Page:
What to upgrade next on my 91'?

55

Asked by Sep 25, 2010 at 09:00 PM about the 1991 Mazda MX-5 Miata Base

Question type: Car Customization

So I just baught a 1991 Miata  Convertable from my boss and it is in decent shape mechanically. I just want to know or have some sort of direction of where i should start upgrading parts. I want this to be my toy car that i will enjoy for time to come.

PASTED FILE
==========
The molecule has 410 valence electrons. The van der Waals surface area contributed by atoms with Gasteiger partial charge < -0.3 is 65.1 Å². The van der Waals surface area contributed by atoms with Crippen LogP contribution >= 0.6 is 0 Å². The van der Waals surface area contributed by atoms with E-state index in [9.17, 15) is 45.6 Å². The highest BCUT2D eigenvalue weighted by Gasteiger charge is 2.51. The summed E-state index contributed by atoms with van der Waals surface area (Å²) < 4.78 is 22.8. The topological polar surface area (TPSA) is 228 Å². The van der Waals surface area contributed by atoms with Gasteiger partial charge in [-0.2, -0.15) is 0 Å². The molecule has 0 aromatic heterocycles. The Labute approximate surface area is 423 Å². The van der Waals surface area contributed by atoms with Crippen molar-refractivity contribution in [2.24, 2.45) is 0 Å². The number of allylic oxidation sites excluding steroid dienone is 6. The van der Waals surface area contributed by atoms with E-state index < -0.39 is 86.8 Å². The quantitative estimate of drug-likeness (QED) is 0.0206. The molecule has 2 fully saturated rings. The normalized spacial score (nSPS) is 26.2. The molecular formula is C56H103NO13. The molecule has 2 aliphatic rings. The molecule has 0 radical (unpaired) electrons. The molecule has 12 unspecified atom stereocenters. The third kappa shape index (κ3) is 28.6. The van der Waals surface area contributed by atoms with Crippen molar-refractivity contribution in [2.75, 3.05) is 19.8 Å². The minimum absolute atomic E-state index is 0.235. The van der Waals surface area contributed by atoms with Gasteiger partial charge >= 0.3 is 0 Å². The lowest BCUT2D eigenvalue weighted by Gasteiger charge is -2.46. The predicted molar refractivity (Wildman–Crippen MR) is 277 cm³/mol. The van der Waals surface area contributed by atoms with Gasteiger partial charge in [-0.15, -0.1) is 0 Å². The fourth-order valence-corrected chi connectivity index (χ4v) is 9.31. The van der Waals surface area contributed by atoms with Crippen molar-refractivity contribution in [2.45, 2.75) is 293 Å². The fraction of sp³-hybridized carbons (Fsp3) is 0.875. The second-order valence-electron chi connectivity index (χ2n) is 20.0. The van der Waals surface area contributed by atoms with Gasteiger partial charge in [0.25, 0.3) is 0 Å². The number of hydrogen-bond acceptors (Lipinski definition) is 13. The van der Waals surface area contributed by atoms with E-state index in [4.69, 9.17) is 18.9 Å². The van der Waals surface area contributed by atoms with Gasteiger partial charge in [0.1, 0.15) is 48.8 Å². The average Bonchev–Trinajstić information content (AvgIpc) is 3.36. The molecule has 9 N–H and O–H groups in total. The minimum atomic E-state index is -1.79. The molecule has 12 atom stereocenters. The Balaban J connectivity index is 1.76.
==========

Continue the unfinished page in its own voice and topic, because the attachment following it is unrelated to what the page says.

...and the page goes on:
So, This is what i know, My boss has replaced the top with new black canvas and a glass window, Stage 2 Clutch, Dual Exhaust with light weight racing rims.

Where should i start next?

2 Answers

85